In addition to the regular academic courses that the Abba Eban Institute offers at IDC, it maintains a one-year honors program for public diplomacy, and an internship program that enables students to take part in the Institute’s research activities. The Institute serves several hundred students from 12 different countries who take part in the various programs that are offered. Cohen explains, “One of the most frequently heard comments from students who have taken part in our one-year program is that it was ‘a life-changing experience.’” He notes that alumni of the program are currently serving in Israel’s Foreign Ministry, as well as in public diplomacy positions in the media and business sectors.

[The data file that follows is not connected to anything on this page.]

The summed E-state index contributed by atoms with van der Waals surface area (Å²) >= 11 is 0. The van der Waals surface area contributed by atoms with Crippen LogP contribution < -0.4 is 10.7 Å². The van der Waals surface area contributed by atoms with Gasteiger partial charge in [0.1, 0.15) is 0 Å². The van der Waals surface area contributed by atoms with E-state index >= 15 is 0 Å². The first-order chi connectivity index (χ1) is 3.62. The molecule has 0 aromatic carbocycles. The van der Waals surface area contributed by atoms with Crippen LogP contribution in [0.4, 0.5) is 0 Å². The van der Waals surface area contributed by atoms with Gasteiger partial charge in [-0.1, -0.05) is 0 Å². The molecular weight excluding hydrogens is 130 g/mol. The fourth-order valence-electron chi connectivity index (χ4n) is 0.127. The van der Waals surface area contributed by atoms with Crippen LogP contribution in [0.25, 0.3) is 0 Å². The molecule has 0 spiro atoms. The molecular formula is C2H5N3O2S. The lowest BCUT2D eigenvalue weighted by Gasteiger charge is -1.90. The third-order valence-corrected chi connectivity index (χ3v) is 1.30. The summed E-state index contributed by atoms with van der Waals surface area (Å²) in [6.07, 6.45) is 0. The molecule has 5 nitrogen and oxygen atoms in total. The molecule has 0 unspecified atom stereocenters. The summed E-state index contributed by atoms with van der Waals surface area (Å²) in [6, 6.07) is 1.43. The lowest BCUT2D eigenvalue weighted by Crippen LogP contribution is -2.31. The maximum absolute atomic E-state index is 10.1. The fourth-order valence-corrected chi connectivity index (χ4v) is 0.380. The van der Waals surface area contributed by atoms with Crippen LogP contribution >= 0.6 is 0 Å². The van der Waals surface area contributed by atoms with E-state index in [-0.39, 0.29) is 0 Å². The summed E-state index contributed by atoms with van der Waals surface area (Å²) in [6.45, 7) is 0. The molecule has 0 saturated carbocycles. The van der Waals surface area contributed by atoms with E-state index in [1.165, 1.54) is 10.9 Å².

While he trains the diplomats of the future, Prosor doesn’t overlook the important role that today’s diplomats play. “The ideal situation is to harness the great knowledge and experience of Israel’s professional diplomats, while constantly injecting the Foreign Ministry with fresh ideas and innovation.

“We are trying to give our students the practical and theoretical background to be effective and results-oriented in defending this country outside of Israel’s borders in order to maintain the safety of Israel’s borders,” says Prosor. “It’s a hell of a battlefield,” he adds.

This article was written in cooperation with the Abba Eban Institute.